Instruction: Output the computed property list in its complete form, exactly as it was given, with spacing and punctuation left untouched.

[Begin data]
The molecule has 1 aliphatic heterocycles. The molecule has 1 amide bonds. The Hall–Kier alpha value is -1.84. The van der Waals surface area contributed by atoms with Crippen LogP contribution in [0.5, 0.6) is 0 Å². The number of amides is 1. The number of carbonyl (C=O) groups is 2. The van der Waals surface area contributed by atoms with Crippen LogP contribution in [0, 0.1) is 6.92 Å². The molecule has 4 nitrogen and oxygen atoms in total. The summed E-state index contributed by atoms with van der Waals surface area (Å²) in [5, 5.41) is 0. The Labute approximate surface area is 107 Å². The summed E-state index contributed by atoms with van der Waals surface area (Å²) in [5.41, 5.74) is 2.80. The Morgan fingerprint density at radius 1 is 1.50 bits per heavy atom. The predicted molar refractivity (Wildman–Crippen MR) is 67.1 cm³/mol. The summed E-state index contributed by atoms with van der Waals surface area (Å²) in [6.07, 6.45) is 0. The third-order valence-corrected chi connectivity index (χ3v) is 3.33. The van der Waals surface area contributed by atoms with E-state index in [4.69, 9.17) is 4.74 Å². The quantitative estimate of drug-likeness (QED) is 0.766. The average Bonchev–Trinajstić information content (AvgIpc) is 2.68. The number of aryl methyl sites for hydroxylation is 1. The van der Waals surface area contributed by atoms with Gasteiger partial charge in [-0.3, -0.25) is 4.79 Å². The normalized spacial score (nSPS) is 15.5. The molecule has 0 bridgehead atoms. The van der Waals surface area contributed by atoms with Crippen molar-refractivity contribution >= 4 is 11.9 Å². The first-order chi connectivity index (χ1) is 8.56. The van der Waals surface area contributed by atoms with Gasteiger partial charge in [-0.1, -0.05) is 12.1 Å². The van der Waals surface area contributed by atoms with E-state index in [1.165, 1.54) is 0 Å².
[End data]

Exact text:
The molecule has 1 aliphatic heterocycles. The molecule has 1 amide bonds. The Hall–Kier alpha value is -1.84. The van der Waals surface area contributed by atoms with Crippen LogP contribution in [0.5, 0.6) is 0 Å². The number of amides is 1. The number of carbonyl (C=O) groups is 2. The van der Waals surface area contributed by atoms with Crippen LogP contribution in [0, 0.1) is 6.92 Å². The molecule has 4 nitrogen and oxygen atoms in total. The summed E-state index contributed by atoms with van der Waals surface area (Å²) in [5, 5.41) is 0. The Labute approximate surface area is 107 Å². The summed E-state index contributed by atoms with van der Waals surface area (Å²) in [5.41, 5.74) is 2.80. The Morgan fingerprint density at radius 1 is 1.50 bits per heavy atom. The predicted molar refractivity (Wildman–Crippen MR) is 67.1 cm³/mol. The summed E-state index contributed by atoms with van der Waals surface area (Å²) in [6.07, 6.45) is 0. The third-order valence-corrected chi connectivity index (χ3v) is 3.33. The van der Waals surface area contributed by atoms with E-state index in [4.69, 9.17) is 4.74 Å². The quantitative estimate of drug-likeness (QED) is 0.766. The average Bonchev–Trinajstić information content (AvgIpc) is 2.68. The number of aryl methyl sites for hydroxylation is 1. The van der Waals surface area contributed by atoms with Gasteiger partial charge in [-0.3, -0.25) is 4.79 Å². The normalized spacial score (nSPS) is 15.5. The molecule has 0 bridgehead atoms. The van der Waals surface area contributed by atoms with Crippen molar-refractivity contribution >= 4 is 11.9 Å². The first-order chi connectivity index (χ1) is 8.56. The van der Waals surface area contributed by atoms with Gasteiger partial charge in [-0.1, -0.05) is 12.1 Å². The van der Waals surface area contributed by atoms with E-state index in [1.165, 1.54) is 0 Å².